Camera 'scanning' of negatives

Started 7 months ago | Discussions thread
danny2384 Junior Member • Posts: 25
Re: Camera 'scanning' of negatives

Martin JC wrote:

danny2384 wrote:

I do. My method differs from most people's ive seen and the ones generally touted online. This applies to 35mm

Scanning Rig

I use a Nikon bellows unit with a slide copy attachment on the end (Nikon PB-5 and PS-4 to be exact)

The benefits I've found over the copy stand method are as follows:

  • The film is always square and parallel to one another. This was one of the biggest pains I found when doing the copy stand method.
  • Once you have the knobs locked to the correct distance you really don't need to set it up again. The focus is always the same, set your lens to infinity and its always correct. I used to check with every roll but realized its a waste of time
  • You can work with the camera sitting in its usual orientation instead of having to look down on it
  • Because the film and camera are locked together shake isn't really an issue
  • Don't need a macro lens. I use one anyways for the flat field but using a standard 50 worked just as well
  • Cheap. Minolta, Pentax, Canon, and almost all brands made one at some point

Downsides are it doesn't work with formats other than 35mm. Although, I did just but a Hasselblad bellows to rig up for Medium format.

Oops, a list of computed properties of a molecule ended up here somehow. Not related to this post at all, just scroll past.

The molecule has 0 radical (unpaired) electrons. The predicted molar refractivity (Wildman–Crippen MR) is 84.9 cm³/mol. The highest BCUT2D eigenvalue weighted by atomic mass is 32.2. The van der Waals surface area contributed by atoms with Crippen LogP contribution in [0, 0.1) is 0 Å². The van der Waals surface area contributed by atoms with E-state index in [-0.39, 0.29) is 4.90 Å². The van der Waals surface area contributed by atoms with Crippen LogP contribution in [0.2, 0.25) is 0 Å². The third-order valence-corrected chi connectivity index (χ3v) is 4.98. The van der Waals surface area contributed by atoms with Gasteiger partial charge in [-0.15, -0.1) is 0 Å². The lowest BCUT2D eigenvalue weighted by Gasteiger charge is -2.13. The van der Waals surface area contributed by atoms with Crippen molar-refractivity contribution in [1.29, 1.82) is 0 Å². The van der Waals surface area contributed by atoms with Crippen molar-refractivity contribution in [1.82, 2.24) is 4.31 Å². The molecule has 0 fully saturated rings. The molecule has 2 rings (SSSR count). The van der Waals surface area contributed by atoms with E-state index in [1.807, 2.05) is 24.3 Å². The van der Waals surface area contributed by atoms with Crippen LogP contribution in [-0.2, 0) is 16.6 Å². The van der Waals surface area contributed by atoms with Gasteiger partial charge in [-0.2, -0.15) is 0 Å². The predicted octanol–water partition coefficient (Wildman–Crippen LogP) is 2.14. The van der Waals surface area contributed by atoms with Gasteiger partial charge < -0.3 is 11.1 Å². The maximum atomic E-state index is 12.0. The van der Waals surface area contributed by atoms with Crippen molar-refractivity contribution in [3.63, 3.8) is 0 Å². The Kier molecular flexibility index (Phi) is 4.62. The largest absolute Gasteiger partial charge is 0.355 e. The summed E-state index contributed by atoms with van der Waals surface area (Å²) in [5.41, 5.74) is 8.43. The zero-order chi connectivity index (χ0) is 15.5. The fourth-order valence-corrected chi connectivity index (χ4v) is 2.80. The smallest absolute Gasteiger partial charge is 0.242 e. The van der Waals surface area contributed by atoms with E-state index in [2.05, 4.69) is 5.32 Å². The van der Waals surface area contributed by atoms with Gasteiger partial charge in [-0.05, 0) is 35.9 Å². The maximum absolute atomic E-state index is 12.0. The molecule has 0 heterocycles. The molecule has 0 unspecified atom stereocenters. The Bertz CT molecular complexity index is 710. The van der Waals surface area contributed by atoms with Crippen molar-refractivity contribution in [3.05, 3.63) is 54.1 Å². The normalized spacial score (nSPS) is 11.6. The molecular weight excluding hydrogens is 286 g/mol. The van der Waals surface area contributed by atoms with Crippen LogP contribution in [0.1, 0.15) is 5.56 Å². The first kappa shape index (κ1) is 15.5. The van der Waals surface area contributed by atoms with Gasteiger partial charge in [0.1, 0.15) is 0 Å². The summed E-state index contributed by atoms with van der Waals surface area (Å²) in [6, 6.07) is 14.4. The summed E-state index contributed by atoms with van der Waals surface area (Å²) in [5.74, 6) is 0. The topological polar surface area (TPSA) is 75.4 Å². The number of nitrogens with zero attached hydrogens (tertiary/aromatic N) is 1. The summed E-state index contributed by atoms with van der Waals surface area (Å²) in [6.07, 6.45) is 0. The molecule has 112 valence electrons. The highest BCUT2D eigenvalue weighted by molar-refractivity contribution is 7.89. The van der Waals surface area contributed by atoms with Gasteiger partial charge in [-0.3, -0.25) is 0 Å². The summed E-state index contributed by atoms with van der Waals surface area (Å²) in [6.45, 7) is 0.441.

Light Source

Make sure to get a light source with a high CRI. 95+. I started with a cheap amazon tracing pad and didn't know this. Youll never be able to get the colours quite correct and it will be much more frustrating that it should be. If the CRI isnt listed its generally means its quite low.

The new iphones and iPads also tend to work well if youre in a pinch. Although, your shutter speeds will be slow and you need to elevate the film to avoid seing the pixels


Negative Lab Pro. No question. All the benefits of non-destructive workflow in lightroom. The only downside is you need lightroom if you dont already own it.

Very helpful. In the past, I used an old EM5 (first version) with a macro lens, lens tube, and light table. I could get a 35mm in the frame. Regarding software, I'd used LR, invert, and only scan black and white. Over the last few years, things have probably got better/easier to do and I should perhaps think about returning to this project. The new Forum here might spur me!!!! Thanks for the advice on software..

Yes, things have changed quite a bit. More and more people seem to be going the digital camera route. There has been zero innovation in dedicated film scanners in probably at least a decade, likely more and I don't think there's a big enough market to justify anyone coming up with a new one. The cost would be pretty high to both the producer and the consumer. I think most people shooting film likely already own a digital camera so it makes sense. That was less likely back in the days when all these film scanners were in their heyday.

Ive owned a Nikon 5000, an Epson flatbed, and a Pakon F135. The Pakon was by far the best but the prices got so high that I cashed out on mine (for almost 2k Canadian). The digital camera method I explained above beats them all for speed and convenience. The Pakon was probably as fast and got amazing colours but the scans were also only 6mp and didnt have the flexibility of Raw files.

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